History Colorado Exhibit - Zoom In: The Centennial State in 100 Objects
A hundred objects. A hundred portals to the past.
History Colorado’s newest exhibition, Zoom In has 100 stories to tell. Zoom in on 100 powerful artifacts to see how Colorado became Colorado. Culled from the vast collections of History Colorado, every object on view had a role in shaping our state—from the age of the Paleoindians to Jack Swigert’s Apollo 13 flight suit and beyond.
You could never distill Colorado’s rich history into only 100 objects. But the ones we’ve selected, both ordinary and extraordinary, combine into a telling mosaic of the past—and, just maybe, a glimpse into our future.
John Denver’s Special Edition Yamaha Guitar
John Denver sang a song of Colorado to the world, and the world liked what they heard. His folk-inspired guitar and sunshine-infused lyrics were hymns to the natural wonderscape and good life he found in the Colorado Rocky Mountains. Others felt the pull of this “sweet Rocky Mountain paradise,” and as “Rocky Mountain High” topped the charts in 1972 and ‘73, Colorado saw the largest spike in population growth since the decades of gold and silver rushes.
Denver Volunteer Hook and Ladder Company No.1 Fireman's Helmet
After much of Denver burned in 1863, residents responded by passing an ordinance requiring most buildings in the downtown district (today’s Lower Downtown) to be constructed of brick and by organizing the territory’s first fire company in 1866. This helmet was worn by those first fire fighters.
A brand-new space, the Tim Schultz Gallery presented by the Boettcher Foundation, has been created on the museum’s third floor to house the innovative 3,700-square-foot experience. The addition of Zoom In provides another core exhibit for museum visitors to explore. The exhibition joins core exhibits such as Living West, Destination Colorado, and Colorado Stories, giving museum goers a full dose of historically themed exhibits about the state’s past.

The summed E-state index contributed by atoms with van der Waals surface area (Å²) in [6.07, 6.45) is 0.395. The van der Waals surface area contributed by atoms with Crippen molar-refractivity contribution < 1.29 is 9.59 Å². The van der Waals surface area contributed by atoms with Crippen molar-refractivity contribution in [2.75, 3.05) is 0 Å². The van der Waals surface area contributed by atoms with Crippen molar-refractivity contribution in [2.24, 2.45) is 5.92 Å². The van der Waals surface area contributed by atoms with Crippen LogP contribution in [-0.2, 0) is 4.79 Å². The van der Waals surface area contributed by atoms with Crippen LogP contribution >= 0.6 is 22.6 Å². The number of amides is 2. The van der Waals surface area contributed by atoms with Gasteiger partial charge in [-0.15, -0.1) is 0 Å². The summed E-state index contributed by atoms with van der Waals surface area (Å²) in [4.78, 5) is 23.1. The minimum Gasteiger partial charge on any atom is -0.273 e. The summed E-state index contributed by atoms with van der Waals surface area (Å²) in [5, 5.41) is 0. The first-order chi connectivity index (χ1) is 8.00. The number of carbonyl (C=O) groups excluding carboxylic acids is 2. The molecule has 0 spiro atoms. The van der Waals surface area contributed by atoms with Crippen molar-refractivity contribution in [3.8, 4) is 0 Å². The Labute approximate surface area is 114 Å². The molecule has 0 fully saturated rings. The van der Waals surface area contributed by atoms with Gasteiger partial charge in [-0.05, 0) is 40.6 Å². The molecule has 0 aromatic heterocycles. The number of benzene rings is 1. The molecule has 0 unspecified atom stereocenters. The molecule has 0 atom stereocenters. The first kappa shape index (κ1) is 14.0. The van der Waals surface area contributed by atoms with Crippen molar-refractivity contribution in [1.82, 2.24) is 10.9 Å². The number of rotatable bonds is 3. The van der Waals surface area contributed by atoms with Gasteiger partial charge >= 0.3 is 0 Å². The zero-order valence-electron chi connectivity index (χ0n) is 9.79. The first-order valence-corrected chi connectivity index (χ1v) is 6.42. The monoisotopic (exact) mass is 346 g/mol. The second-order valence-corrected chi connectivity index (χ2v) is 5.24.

Zoom In explores the ways objects define who we are as Coloradans. And, it acknowledges the diverse people who’ve called this rectangular patch of plains, mountains, and mesas home for 13,000 years or more. These carefully selected objects illuminate the stories of iconic individuals from our past, such as Margaret “Molly” Brown, as well as those of relatively unknown Coloradans.
“The objects act as portals that open the doors to the stories of our past. We hope this overview sparks curiosity about our history and a desire to learn more.” – Steve Turner, Executive Director, History Colorado.
Preserving our past is a future-oriented endeavor. These objects reflect the ideas, achievements, and challenges that define us as Coloradans today and help us determine who we want to become tomorrow.
Learn more at HistoryColorado.org